The final episode of "Dallas" hearkened back to the series' glory days - it dominated the competition last Friday night and ended up near the top of the ratings heap.

According to A.C. Nielsen figures, the finale averaged a 22 rating and a 38 share and actually increased its audience as the night went along - up to a 40 share in the final half hour. It was the highest-rated episode of "Dallas" since Jan. 23, 1987. (But still nowhere near 53.3 rating and 76 share it pulled in November, 1980 when viewers found out who shot J.R.)A ratings point equals about 933,000 homes, and a share is the percentage of viewers actually watching TV who are tuned into a particular program.

"Dallas" destroyed the competition - the ABC lineup of "Family Matters," "Perfect Strangers" and "20/20" averaged just a 10.7/19, well below normal, and NBC's movie "Red Dragon: The Pursuit of Hannibal Lecter" could manage only a 9.8/17. (And, pointing up what a disaster Friday is for NBC, that's better than the network usually does on that night.)

But the "Dallas" numbers still weren't good enough to top the weekly ratings. The No. 1 spot was held by Monday's conclusion of "Switched at Birth" on NBC, which pulled a 23.1/33.

For the week, NBC finished first, winning Monday, Tuesday, Wednesday, Thursday and Saturday nights and averaging a 13.5 rating and a 23 share. CBS was second, winning Sunday and Friday, and averaging a 12.0/20. ABC couldn't manage a single nightly win and finished way back with a 10.8/18.

For the current May sweeps period, NBC widened its lead. The Peacock is up to a 13.1/23, CBS is second with a 11.7/20 and ABC third with an 11.2/19.

ABC does, however, continue to dominate the evening news wars. And for the eighth week in a row and 14 in the past 15, NBC has moved ahead of CBS into second place.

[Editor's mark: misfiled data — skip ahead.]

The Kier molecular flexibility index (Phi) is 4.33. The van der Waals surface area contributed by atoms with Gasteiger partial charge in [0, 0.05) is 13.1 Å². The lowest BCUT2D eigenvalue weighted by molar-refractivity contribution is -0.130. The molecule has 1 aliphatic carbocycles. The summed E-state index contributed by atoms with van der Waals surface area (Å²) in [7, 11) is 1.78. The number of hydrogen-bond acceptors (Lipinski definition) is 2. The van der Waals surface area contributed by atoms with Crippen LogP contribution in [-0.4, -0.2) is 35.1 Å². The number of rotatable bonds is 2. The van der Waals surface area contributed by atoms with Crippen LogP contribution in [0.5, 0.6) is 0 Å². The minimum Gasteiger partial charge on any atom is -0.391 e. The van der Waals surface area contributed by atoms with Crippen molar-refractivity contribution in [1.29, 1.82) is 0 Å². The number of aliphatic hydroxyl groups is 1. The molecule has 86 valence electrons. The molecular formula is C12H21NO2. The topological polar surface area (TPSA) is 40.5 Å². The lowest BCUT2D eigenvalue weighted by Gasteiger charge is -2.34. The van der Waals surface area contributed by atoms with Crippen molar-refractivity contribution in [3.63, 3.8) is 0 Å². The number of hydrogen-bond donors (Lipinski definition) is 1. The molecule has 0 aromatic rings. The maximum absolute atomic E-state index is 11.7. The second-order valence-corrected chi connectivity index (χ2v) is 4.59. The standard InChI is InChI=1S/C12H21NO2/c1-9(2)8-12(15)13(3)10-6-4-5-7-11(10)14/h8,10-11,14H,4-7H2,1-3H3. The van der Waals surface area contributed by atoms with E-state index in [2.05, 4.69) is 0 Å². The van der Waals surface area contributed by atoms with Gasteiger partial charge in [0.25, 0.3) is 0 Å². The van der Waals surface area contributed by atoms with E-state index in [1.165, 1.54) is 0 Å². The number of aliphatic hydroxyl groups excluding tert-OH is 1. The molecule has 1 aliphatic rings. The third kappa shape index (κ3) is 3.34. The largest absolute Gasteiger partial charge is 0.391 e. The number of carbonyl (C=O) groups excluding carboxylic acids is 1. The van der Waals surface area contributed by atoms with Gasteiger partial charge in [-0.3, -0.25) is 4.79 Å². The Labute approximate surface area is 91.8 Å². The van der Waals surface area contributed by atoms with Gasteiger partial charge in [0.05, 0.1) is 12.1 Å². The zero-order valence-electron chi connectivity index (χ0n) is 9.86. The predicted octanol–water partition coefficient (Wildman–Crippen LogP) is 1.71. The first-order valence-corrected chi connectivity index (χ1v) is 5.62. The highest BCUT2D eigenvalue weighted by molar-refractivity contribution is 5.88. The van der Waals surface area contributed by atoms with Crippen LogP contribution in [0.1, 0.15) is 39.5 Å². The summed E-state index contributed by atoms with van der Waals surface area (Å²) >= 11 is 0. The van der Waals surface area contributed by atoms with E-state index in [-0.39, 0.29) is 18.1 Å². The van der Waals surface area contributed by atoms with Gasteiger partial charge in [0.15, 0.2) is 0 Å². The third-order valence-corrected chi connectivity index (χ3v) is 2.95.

THE TOP 10: 1. "NBC Monday Movie: Switched at Birth, Part 2"; 2. "Dallas," CBS; 3. "Cheers," NBC; 4. "Roseanne," ABC; 5. "L.A. Law," NBC; 6. "60 Minutes," CBS; 7. "A Different World," NBC. 8. "Unsolved Mysteries," NBC; 9. "Murder, She Wrote," CBS; 10. "America's Funniest Home Videos," ABC.

BACK IN THE FAMILY: It's finally official. CBS has announced it will air six "classic" episodes of "All In the Family" on Sundays at 7:30 p.m. beginning June 2. (That's Ch. 5 locally.)

Creator/producer Norman Lear has chosen shows from the series' first season back in 1971. "Family" will follow Lear's new sitcom "Sunday Dinner."

A five-time Emmy winner as best comedy series and television's No. 1 show for five seasons, "Family" has been out of syndication for several years. It starred Carrol O'Connor, Jean Stapleton, Rob Reiner and Sally Struthers.

The episodes coming our way are:

"Meet the Bunkers" - the series' pilot.

"Archie's Aching Back" - Archie sues a Jewish driver after a minor traffic accident.

"Judging Books By Covers" - Archie wrongly assumes a friend of Mike and Gloria's is gay.

"Archie Gives Blood" - Mike tries to convince Archie to donate blood.

"Gloria Has A Belly Full" - Archie berates Mike for not having a place to live after Gloria announces that she's pregnant, and then becomes a tender, loving father when Gloria miscarries.

"Lionel Moves Into The Neighborhood" - Archie tries everything to keep the black Jeffersons from moving in next door.

"All In the Family" was not only ground-breaking because of its treatment controversial topics, but extremely funny. It's worth another look.